Invisibility cloaks continue to taunt us in 2010 with their promise of Harry Potter-style shenanigans. But New Scientist points to a new proposal that consists of silver-coated nanoparticles floating in water. Such nanoparticles would self-assemble into chains that are controllable by magnetic fields of different strengths, Chinese scientists say -- at least in theory.
Chains and columns of tiny magnetite balls -- each just 10 nanometers in diameter -- would align themselves in the direction of the magnetic field. That could lead to a negative refraction index, so that underwater objects would appear to be out of the water entirely. Cloaking technology of this sort could also bend the light around an object so that nothing appears.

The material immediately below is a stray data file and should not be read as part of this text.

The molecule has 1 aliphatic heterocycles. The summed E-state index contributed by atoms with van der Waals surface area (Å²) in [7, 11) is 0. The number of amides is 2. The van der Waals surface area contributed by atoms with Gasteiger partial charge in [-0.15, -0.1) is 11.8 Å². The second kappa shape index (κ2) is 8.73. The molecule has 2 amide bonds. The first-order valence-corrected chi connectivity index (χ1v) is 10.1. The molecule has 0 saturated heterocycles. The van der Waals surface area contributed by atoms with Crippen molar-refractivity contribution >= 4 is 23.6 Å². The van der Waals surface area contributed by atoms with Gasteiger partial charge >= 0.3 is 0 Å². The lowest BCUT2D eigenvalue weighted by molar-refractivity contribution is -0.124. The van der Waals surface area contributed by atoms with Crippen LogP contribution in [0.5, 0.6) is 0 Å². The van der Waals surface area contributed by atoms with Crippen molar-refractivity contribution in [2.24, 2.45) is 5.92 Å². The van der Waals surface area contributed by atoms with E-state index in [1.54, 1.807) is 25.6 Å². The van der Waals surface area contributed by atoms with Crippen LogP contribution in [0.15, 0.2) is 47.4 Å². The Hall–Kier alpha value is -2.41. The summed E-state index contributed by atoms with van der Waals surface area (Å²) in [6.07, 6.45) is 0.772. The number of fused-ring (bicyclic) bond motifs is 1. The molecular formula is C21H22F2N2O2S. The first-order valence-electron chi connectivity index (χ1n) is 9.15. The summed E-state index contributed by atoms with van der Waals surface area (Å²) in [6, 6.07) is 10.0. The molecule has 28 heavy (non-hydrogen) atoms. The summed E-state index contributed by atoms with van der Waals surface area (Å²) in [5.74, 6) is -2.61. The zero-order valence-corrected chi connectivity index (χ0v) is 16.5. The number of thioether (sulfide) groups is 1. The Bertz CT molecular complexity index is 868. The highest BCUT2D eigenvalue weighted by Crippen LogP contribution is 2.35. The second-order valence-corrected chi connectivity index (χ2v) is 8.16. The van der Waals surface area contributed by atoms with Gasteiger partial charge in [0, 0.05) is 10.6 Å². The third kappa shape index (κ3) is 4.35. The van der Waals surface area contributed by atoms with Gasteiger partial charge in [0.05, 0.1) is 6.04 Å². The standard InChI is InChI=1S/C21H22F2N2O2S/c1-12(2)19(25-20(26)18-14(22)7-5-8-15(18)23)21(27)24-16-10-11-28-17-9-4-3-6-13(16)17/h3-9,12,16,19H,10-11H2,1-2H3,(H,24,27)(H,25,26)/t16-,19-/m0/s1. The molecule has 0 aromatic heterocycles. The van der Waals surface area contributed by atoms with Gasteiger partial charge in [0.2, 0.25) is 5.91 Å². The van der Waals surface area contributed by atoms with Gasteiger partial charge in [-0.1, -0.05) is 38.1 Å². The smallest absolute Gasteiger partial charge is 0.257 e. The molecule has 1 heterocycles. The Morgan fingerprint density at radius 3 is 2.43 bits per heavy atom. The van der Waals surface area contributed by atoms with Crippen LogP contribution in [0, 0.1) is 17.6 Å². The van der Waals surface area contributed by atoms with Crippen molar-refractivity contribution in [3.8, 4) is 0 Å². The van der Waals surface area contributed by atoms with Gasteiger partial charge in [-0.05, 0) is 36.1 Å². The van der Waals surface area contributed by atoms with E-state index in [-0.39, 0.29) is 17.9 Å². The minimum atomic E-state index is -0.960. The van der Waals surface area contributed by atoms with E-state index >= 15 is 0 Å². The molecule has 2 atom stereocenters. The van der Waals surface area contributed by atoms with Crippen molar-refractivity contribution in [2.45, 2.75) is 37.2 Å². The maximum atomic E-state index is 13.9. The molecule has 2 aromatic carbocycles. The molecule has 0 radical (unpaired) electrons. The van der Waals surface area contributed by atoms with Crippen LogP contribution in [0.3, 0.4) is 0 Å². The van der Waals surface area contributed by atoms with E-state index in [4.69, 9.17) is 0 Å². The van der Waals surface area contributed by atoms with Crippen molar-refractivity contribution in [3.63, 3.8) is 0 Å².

U.S. and UK scientists say the idea sounds plausible, but wondered if the Chinese team could succeed in extending such cloaking across the entire visible spectrum without dark spots showing up due to light absorption.
Teams at Cornell University and the University of California-Berkeley have already begun experimenting with nanoscale invisibility cloaks, courtesy of U.S. Army funding. And other researchers have examined cloaking devices of a different sort to protect buildings against earthquakes. Not bad for muggle tech.